A neodymium magnet (also known as NdFeB, NIB or Neo magnet), the most widely used type of rare-earth magnet, is a permanent magnet made from an alloy of neodymium, iron and boron to form the Nd2Fe14B tetragonal crystalline structure. Developed in 1982 by General Motors and Sumitomo Special Metals, neodymium magnets are the strongest type of permanent magnet commercially available. They have replaced other types of magnet in the many applications in modern products that require strong permanent magnets, such as motors in cordless tools, hard disk drives and magnetic fasteners.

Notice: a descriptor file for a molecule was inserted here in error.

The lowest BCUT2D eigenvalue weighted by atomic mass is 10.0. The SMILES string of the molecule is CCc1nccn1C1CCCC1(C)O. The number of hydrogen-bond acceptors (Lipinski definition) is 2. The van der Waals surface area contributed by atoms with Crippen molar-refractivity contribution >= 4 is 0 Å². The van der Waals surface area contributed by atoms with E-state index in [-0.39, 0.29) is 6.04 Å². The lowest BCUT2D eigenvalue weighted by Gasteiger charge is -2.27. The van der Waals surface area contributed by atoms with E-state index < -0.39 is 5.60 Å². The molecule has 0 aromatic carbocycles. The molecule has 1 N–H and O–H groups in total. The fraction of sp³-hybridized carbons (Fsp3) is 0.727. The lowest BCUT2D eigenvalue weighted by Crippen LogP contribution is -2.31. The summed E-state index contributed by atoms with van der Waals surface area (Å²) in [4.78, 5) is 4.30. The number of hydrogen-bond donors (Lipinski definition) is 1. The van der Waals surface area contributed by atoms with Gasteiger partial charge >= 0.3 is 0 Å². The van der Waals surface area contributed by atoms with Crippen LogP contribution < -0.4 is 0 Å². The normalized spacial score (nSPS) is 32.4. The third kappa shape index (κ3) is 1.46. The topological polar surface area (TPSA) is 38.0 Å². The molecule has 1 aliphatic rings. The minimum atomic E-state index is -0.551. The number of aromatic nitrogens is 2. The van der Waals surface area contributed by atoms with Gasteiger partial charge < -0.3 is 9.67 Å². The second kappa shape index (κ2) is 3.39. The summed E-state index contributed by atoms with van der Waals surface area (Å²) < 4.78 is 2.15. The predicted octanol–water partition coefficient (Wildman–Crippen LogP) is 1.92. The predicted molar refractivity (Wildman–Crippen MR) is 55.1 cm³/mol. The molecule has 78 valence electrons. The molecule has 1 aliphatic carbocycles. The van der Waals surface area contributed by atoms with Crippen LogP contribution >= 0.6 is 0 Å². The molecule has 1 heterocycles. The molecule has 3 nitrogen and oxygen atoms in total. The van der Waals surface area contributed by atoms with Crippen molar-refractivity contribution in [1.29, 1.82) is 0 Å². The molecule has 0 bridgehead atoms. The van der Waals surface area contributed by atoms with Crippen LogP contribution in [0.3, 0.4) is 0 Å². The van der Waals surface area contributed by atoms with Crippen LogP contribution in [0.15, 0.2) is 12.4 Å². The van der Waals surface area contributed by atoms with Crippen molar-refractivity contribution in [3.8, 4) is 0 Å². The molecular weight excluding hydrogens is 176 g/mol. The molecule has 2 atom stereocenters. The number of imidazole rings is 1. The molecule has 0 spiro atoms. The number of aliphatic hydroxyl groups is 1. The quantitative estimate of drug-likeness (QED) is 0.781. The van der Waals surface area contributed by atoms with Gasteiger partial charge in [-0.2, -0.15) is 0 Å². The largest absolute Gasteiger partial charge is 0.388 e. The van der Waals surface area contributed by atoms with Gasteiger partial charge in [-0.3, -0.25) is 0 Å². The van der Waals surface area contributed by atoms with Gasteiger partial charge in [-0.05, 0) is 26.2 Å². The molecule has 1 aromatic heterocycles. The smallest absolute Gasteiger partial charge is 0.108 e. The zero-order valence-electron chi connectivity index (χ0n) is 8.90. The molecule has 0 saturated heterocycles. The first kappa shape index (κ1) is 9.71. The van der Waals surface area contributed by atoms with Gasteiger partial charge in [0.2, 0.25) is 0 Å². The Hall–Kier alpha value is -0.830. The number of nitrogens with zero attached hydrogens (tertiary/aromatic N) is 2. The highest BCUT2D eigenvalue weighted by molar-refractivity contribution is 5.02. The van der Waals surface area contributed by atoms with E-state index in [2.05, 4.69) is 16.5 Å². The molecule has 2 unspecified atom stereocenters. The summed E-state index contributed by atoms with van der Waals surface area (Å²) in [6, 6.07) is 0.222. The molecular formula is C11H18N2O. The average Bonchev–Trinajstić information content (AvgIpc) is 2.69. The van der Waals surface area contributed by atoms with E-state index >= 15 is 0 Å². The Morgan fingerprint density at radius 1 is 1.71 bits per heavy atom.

The tetragonal Nd2Fe14B crystal structure has exceptionally high uniaxial magnetocrystalline anisotropy (HA~7 teslas - magnetic field strength H in A/m versus magnetic moment in A.m2). This gives the compound the potential to have high coercivity (i.e., resistance to being demagnetized). The compound also has a high saturation magnetization (Js ~1.6 T or 16 kG) and typically 1.3 teslas. Therefore, as the maximum energy density is proportional to Js2, this magnetic phase has the potential for storing large amounts of magnetic energy (BHmax ~ 512 kJ/m3 or 64 MG·Oe). This property is considerably higher in NdFeB alloys than in samarium cobalt (SmCo) magnets, which were the first type of rare-earth magnet to be commercialized. In practice, the magnetic properties of neodymium magnets depend on the alloy composition, microstructure, and manufacturing technique employed.